Gippsland Basin

Software Used:

  • Badlands 1.0

The model simulates the geological history of the Gippsland Basin, constrained by a realistic 3D structural and stratigraphic model built in Petrel software. The aim is to assess and calibrate the theoretical tectonic and sedimentary models using empirical data for a rift basin. The Badlands models are used to assess and measure the relative effect of significant variables for sedimentary basins, including: extension, subsidence, uplift, erosion, climate, sea level change and sedimentation of non-marine, marine, shelf and carbonate sequences.

Model Setup:

The thickness maps are input as burial displacement maps to simulate extension/subsidence history. The input maps are generated from the 3D realistic Petrel model. This model is based on seismic interpretation of all the open file 3D and 2D seismic surveys and correlation of over 250 offshore wells and more than 1000 onshore wells or bores. The interpreted seismic surfaces and well data are used to create thickness maps between the main horizons (e.g. topography, mid Miocene, top Latrobe Group, base Tertiary, top Strzelecki Group, top Basement).


Uncertainties/Variables Parameter value
Non Marine Erodibility erodibility 2.e-7
Rainfall precipitation [m/a] ∝ Elevation
(Rainfall * Area) exponent m m 0.5
Slope exponent n n 1.2
Slope Minimum for Flood-plain Deposition slp_cr 0.001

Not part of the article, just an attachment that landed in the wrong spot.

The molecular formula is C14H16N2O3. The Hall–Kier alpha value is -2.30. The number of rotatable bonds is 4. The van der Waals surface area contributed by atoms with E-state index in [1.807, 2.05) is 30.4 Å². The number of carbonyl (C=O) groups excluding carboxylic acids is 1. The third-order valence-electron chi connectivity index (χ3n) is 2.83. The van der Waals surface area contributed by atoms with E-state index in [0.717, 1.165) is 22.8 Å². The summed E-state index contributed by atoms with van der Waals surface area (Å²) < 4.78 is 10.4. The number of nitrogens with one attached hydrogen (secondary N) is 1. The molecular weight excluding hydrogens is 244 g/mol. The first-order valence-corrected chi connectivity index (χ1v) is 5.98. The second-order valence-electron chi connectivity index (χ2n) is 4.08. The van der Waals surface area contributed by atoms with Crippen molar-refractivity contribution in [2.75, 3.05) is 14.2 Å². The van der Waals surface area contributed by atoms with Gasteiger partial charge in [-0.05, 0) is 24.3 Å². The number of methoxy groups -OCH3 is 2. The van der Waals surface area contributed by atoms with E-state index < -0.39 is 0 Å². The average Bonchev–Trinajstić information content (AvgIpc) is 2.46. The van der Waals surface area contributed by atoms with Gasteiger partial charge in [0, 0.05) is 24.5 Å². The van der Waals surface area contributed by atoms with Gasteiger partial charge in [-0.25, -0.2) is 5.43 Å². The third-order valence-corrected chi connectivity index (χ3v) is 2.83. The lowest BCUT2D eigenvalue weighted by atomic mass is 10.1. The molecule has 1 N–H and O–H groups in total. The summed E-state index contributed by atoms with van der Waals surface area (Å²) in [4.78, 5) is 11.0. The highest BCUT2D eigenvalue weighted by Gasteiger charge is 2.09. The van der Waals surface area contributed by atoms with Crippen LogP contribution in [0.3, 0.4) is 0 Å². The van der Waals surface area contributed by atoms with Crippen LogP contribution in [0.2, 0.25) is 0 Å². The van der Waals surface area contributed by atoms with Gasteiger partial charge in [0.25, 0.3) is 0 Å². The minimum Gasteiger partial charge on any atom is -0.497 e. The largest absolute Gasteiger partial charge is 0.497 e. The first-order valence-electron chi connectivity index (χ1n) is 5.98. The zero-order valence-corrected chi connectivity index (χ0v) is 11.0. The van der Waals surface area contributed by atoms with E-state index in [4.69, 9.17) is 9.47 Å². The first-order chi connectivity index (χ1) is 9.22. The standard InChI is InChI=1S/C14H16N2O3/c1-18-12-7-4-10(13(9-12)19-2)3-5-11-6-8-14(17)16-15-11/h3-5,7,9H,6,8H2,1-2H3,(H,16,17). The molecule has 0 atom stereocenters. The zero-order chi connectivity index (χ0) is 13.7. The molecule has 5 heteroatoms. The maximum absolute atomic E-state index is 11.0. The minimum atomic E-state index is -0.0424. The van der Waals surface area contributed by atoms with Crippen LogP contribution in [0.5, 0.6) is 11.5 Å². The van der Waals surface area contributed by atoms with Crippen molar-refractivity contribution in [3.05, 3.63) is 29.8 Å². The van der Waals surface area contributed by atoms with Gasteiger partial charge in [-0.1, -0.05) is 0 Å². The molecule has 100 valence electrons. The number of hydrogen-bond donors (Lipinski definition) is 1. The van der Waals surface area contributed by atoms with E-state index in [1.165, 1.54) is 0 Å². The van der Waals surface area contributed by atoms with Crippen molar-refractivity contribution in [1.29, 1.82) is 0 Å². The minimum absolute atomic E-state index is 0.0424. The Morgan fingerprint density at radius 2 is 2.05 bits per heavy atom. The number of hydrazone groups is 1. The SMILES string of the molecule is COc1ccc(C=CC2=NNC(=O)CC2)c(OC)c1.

Non-Marine % Max Deposition perc_dep 0.4
Land sed. Transport by River criver 10
Land sed. Transport by Wind caerial 0.001
Lake/Sea sed. Transport by Currents cmarine 0.005
No. Time Steps To Distribute Marine Deposits diffnb 40
Marine % Max Deposition diffprop 5.0e-06


The modelling results indicate several insights for the Gippsland Basin. The initial paleo-topography at ~137 Ma comprised extensive highlands covering the entire region. The Early Cretaceous paleo-environment was intracratonic, with sediment transport from east to west, and in the late Early Cretaceous included an inland sea. The Mid Cretaceous uplift caused emergence of the entire basin, substantial regional erosion and changed the basin architecture. Subsidence associated with Tasman Sea rifting formed the Central Deep and flipped the fluvial paleo-drainage system towards the east. Latrobe Group sediments then filled the basin, the early Late Cretaceous fluvial and lacustrine sediments (including potential source rocks and good sandstone reservoirs) being progressively transgressed by marginal marine and marine sediments with rising sea levels to flood most areas by the Oligocene. Since then non-marine sediments, dominated by thick coals, were confined to the west behind a thick aggrading and prograding carbonate shelf incised by deep submarine canyons. The very rapid burial of the Latrobe Group was accompanied by slow inversion which resulted in generation, migration and entrapment of substantial hydrocarbons in large anticlines and unconformity traps.


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